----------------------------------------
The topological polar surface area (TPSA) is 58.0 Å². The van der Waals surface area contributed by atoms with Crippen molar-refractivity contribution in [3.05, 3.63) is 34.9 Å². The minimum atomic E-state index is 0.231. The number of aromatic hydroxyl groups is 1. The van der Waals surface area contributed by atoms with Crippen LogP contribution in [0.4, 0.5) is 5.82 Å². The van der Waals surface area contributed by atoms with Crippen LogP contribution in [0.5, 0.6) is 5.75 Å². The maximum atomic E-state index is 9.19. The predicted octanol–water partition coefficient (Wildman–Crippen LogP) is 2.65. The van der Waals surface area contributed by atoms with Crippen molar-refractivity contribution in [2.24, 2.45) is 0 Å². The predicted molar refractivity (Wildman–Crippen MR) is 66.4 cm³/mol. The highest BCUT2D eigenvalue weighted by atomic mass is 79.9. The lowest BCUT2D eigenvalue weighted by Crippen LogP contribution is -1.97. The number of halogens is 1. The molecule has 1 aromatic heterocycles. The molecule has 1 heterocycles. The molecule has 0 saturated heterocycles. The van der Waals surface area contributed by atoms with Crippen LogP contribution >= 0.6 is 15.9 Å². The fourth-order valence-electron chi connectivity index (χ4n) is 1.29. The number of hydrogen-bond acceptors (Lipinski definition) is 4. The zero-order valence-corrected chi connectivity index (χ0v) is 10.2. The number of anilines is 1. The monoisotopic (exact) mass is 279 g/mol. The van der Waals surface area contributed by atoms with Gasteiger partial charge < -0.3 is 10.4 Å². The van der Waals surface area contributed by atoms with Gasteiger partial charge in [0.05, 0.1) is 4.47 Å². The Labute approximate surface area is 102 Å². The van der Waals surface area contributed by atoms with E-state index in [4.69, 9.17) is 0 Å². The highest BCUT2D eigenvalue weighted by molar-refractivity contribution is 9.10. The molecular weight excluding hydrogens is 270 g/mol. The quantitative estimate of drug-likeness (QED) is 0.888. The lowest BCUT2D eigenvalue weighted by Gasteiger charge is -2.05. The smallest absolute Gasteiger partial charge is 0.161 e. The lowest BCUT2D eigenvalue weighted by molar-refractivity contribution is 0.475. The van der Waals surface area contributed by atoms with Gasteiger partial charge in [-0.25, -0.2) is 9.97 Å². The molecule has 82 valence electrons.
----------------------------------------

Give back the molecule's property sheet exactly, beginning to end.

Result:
The topological polar surface area (TPSA) is 58.0 Å². The van der Waals surface area contributed by atoms with Crippen molar-refractivity contribution in [3.05, 3.63) is 34.9 Å². The minimum atomic E-state index is 0.231. The number of aromatic hydroxyl groups is 1. The van der Waals surface area contributed by atoms with Crippen LogP contribution in [0.4, 0.5) is 5.82 Å². The van der Waals surface area contributed by atoms with Crippen LogP contribution in [0.5, 0.6) is 5.75 Å². The maximum atomic E-state index is 9.19. The predicted octanol–water partition coefficient (Wildman–Crippen LogP) is 2.65. The van der Waals surface area contributed by atoms with Crippen molar-refractivity contribution in [2.24, 2.45) is 0 Å². The predicted molar refractivity (Wildman–Crippen MR) is 66.4 cm³/mol. The highest BCUT2D eigenvalue weighted by atomic mass is 79.9. The lowest BCUT2D eigenvalue weighted by Crippen LogP contribution is -1.97. The number of halogens is 1. The molecule has 1 aromatic heterocycles. The molecule has 1 heterocycles. The molecule has 0 saturated heterocycles. The van der Waals surface area contributed by atoms with Crippen LogP contribution >= 0.6 is 15.9 Å². The fourth-order valence-electron chi connectivity index (χ4n) is 1.29. The number of hydrogen-bond acceptors (Lipinski definition) is 4. The zero-order valence-corrected chi connectivity index (χ0v) is 10.2. The number of anilines is 1. The monoisotopic (exact) mass is 279 g/mol. The van der Waals surface area contributed by atoms with Gasteiger partial charge < -0.3 is 10.4 Å². The van der Waals surface area contributed by atoms with Gasteiger partial charge in [0.05, 0.1) is 4.47 Å². The Labute approximate surface area is 102 Å². The van der Waals surface area contributed by atoms with E-state index in [4.69, 9.17) is 0 Å². The highest BCUT2D eigenvalue weighted by molar-refractivity contribution is 9.10. The molecular weight excluding hydrogens is 270 g/mol. The quantitative estimate of drug-likeness (QED) is 0.888. The lowest BCUT2D eigenvalue weighted by Gasteiger charge is -2.05. The smallest absolute Gasteiger partial charge is 0.161 e. The lowest BCUT2D eigenvalue weighted by molar-refractivity contribution is 0.475. The van der Waals surface area contributed by atoms with Gasteiger partial charge in [-0.25, -0.2) is 9.97 Å². The molecule has 82 valence electrons.